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Challah, Candles and Six Feet

How Hillels are safely adapting Shabbat gatherings in the coronavirus era
by Andrew Rowan |Sep 30, 2020|Comments

UMiami Hillel 1 edited

Candles? Check. Challah? Check. Six feet of distance between chairs? Check. 

On Friday nights at college campuses across the country, new routines are meeting cherished traditions. Though just about everything on campus is different this semester as a result of the coronavirus pandemic, some customs haven’t changed: Hillel students gathering as a community to welcome in Shabbat. 

Hillels are organizing outdoor Shabbatot to help students connect and perform rituals, while still keeping the health of attendees as the top priority. They’re also making virtual programming accessible for those who choose not to attend in person. 

At Syracuse University Hillel, student leaders and staff members are hosting in-person, socially-distanced services and gatherings under a tent in the building’s parking lot.

Despite the awkward distance, freshman political science major Quinn Pierson said she enjoyed having a consistent, warm place to spend Shabbat. Since campus restrictions have made gatherings more scarce, she said it’s been relatively difficult to encounter new people. During Hillel’s Shabbat, however, Pierson, 18, has felt connected to the Hillel community through weekly icebreaker activities like “OYs and Joys,” where students share highs and lows from the previous week.

“To have that place to go where you just feel so welcomed was amazing, especially in a time like this where it’s really hard to meet people,” Pierson said. “Having Hillel has been just really meaningful to me.” 

In New York, where social distancing restrictions jump from 6 feet to 12 feet when singing is involved, student leaders like Sam Aaronson, co-social vice president of Syracuse Hillel, have created non-traditional services focusing on movement, writing reflections and coloring. 

Though different, Aaronson, 20, says the less formal, low-pressure environment has been an asset to engaging students who prefer shorter and more interactive services. (Traditional services are still being offered virtually.)

“Shabbat is a really big place to make connections, especially when first years come,” said Aaronson, a political science and public relations major. “It’s a good place to bring people if they want to get involved, especially now that it’s a lower-barrier situation — you don’t have to sit through a 45-minute service.” 

“It’s unlike any other Shabbat I’ve been to,” Pierson said. “It’s pretty lighthearted at the moment because we’re all figuring it out together.”



There’s a similar camaraderie at the University of Rochester Hillel, where students schmooze while participating in rituals like candle lighting, kiddush and motzi around a tent near the building. 

“The pop-up Shabbat is only scheduled for half an hour, but people are always hanging out there after the staff closes down the tent,” said Benjamin Schiffman, a sophomore political science and bioethics major. “It’s just so nice to see everyone.” 

With face coverings required, name tags have been an asset to making connections, Schiffman, 19, said. He added that the student leaders and staff have “set the tone” and are working to improve the gathering week to week.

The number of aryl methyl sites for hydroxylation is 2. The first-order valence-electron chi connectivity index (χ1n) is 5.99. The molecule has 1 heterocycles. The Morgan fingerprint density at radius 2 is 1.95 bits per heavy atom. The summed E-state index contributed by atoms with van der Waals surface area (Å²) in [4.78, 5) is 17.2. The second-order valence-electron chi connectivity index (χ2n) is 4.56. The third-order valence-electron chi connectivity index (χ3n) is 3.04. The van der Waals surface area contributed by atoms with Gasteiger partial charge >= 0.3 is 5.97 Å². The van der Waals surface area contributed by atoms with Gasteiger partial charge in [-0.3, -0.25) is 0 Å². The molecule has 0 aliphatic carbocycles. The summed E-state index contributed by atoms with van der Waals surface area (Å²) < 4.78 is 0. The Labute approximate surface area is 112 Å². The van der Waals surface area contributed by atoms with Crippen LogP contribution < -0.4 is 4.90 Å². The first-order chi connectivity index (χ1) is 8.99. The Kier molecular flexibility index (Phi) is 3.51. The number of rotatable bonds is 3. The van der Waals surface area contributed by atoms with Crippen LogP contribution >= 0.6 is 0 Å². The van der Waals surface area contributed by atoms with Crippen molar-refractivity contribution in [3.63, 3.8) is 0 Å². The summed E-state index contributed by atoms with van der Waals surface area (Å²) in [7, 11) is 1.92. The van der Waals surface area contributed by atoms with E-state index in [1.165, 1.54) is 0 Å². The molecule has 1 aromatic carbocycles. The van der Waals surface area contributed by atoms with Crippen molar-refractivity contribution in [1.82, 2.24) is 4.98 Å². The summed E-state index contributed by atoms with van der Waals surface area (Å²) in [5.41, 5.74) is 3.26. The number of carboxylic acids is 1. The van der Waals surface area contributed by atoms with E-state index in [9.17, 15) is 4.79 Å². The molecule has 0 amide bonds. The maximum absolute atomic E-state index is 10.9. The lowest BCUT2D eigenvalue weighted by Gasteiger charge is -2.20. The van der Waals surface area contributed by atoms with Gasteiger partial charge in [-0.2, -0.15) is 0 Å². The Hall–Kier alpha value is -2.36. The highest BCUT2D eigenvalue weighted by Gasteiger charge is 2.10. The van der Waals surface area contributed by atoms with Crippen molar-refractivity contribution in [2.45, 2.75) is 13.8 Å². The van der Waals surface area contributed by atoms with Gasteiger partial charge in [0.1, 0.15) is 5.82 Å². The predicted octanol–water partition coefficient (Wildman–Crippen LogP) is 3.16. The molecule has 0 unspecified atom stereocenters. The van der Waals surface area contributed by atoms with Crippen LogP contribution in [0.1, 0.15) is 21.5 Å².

When the gathering was held in front of the first-year dorms, 54 students participated. “All the first years walked by,” Schiffman said. “And a number joined in.” 

Sophomore Elise Gendrich, a holiday and ritual engagement intern at Hillel, said having the structured time to socialize with peers is more valuable than ever. 

“It’s easier than scheduling a call, because it’s not so formal,” said Gendrich, a 19-year-old chemistry major. “Come hang out, come as you are.”

University of Miami Hillel is offering socially-distant services outside and meals to go. Senior health science major Sabrina Ginsburg, 21, said she applauds the staff for their leadership in being one of the first campus organizations to put on an in-person event. With services being held in the center of campus, the gathering has caught the attention of other students passing by. 

“Hillel was a leader in putting on events like this and showing how we can do it at a safe distance,” Ginsburg said. “A few friends have asked about what’s going on because it’s one of the few big events.”

There’s a sense of calmness and peace participating in services as the sun sets, Ginsburg said, citing similarities to her summer camp experiences. Student leaders and staff have worked to create an intimate environment, she said, one that isn’t always present with large events.

To limit the amount of surface contact, attendees use a QR code to access the prayer book virtually on their mobile device from their seat. 

“I have personally loved the switch up to outdoor services,” Ginsburg said, describing the serenity of Miami weather at sunset. “Hillel is doing such an incredible job at making this new normal work.”

As other Hillels plan in-person Shabbatot, Syracuse University freshman history major Peter Stein, 18, says to embrace the fact that everything is different. 

“Now is a great time for Hillels to try new things,” Stein said. “We’re already out of our comfort zones, might as well lean into it.”

Andrew Rowan is part of the inaugural Hillel International Writers Program, a five-month opportunity for Jewish undergraduate students interested in journalism.


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